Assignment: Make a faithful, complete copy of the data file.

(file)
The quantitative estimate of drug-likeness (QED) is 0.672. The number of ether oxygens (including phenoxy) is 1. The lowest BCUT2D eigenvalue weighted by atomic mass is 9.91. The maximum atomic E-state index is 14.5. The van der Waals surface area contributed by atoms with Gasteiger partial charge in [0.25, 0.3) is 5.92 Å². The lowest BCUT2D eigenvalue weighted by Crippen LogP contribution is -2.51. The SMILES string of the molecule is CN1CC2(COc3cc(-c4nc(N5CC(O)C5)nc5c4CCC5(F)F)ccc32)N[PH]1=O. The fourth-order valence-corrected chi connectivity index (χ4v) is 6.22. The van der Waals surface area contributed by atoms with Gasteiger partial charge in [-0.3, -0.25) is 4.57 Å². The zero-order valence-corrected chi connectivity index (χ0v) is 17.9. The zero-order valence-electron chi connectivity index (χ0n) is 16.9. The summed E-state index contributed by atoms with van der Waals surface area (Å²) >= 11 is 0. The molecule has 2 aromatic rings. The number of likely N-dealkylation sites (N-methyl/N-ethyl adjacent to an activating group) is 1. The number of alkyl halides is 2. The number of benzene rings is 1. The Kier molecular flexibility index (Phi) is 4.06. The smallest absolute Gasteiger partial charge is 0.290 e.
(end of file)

The quantitative estimate of drug-likeness (QED) is 0.672. The number of ether oxygens (including phenoxy) is 1. The lowest BCUT2D eigenvalue weighted by atomic mass is 9.91. The maximum atomic E-state index is 14.5. The van der Waals surface area contributed by atoms with Gasteiger partial charge in [0.25, 0.3) is 5.92 Å². The lowest BCUT2D eigenvalue weighted by Crippen LogP contribution is -2.51. The SMILES string of the molecule is CN1CC2(COc3cc(-c4nc(N5CC(O)C5)nc5c4CCC5(F)F)ccc32)N[PH]1=O. The fourth-order valence-corrected chi connectivity index (χ4v) is 6.22. The van der Waals surface area contributed by atoms with Gasteiger partial charge in [-0.3, -0.25) is 4.57 Å². The zero-order valence-corrected chi connectivity index (χ0v) is 17.9. The zero-order valence-electron chi connectivity index (χ0n) is 16.9. The summed E-state index contributed by atoms with van der Waals surface area (Å²) >= 11 is 0. The molecule has 2 aromatic rings. The number of likely N-dealkylation sites (N-methyl/N-ethyl adjacent to an activating group) is 1. The number of alkyl halides is 2. The number of benzene rings is 1. The Kier molecular flexibility index (Phi) is 4.06. The smallest absolute Gasteiger partial charge is 0.290 e.